Representing my employer, the Robert W. Woodruff Library Archives Research Center, I had the honor and pleasure of attending and presenting at the National Rosenwald Schools Conference that was held on the beautiful campus of Tuskegee University on June 14 – 16, 2012. This was the first-ever national Rosenwald Schools conference held, and it was well-attended by nearly 400 scholars, educators, preservationists, librarians, historians, and archivists from around the nation. The conference was sponsored by the National Trust for Historic Preservation in Washington, D.C.
In 1912, Booker T. Washington and philanthropist Julius Rosenwald conferred on the education of African-American students in the South, particularly at Tuskegee Institute. That monumental meeting marked the beginning of a partnership that not only led to six small schools being constructed in rural Alabama, but it served as the catalyst for the implementation of the Julius Rosenwald Fund in 1917. That fund provided financial assistance for the construction of over 5,000 new schools, 217 teachers' homes, and 163 shop buildings that served over 600,000 African-American students in fifteen states. By 1928, one in every five rural schools for African-American students in the South was a Rosenwald school. For more information, see www.rosenwaldschools.com.
The Oaks – the home of Booker T. Washington on Tuskegee’s campus
Beginning on Thursday, June 14, 2012, the conference included a number of education and plenary sessions, as well as tours, documentary films, poster presentations, and hands-on workshops to aid preservationists, archivists, and historians with their Rosenwald School projects. After arriving on Friday morning, I had the pleasure of attending the education session, Rosenwald Schools: Research and Records, which was led by Tuskegee’s head archivist, Mr. Dana Chandler. This session included an awesome tour of the Tuskegee Archives, a wonderful repository for many great collections and artifacts related to the institution. This informative session tackled the issues of archival preservation of records and photographs, and the group was allowed to view some historical treasures, including George Washington Carver’s notebooks and his Bible.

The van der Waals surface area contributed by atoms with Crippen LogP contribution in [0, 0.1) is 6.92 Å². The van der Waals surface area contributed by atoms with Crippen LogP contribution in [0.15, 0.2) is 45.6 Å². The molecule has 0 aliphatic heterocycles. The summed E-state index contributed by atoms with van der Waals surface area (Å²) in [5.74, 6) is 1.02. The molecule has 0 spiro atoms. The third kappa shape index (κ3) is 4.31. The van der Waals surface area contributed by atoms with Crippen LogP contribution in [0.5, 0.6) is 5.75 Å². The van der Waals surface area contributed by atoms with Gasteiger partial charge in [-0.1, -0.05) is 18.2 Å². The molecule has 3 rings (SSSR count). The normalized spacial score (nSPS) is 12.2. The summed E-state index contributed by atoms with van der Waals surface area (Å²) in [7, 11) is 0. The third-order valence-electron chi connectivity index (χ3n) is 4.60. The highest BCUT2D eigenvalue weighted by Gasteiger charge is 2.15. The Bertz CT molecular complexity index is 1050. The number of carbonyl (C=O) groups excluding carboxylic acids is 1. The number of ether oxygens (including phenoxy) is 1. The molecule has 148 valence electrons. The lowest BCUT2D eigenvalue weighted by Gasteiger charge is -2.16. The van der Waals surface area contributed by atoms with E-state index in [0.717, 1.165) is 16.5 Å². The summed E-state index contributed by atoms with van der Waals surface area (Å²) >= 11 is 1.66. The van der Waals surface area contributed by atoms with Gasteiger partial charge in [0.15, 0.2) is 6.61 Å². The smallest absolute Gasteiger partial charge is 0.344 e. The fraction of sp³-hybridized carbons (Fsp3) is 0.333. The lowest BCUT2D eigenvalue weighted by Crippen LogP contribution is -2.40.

George Washington Carver’s original Bible
Yes, my flash was turned off. Photographing was permitted.
Inside the Tuskegee Archives
On Friday evening, I also attended the documentary discussion session, The Rosenwald Schools Film Project. The audience watched a preview of a documentary that is currently being produced. This documentary will reflect on the stories surrounding a number of Rosenwald schools and the life of Julius Rosenwald. After the viewing, the audience was given the opportunity to discuss with the panel the history of the Rosenwald schools, its impact on the nation and African-American history, the challenges that were faced by the schools, as well as by the Jewish Rosenwald Family. The panel included several descendants of Julius Rosenwald – a grandson, a granddaughter-in-law, and a great-granddaughter.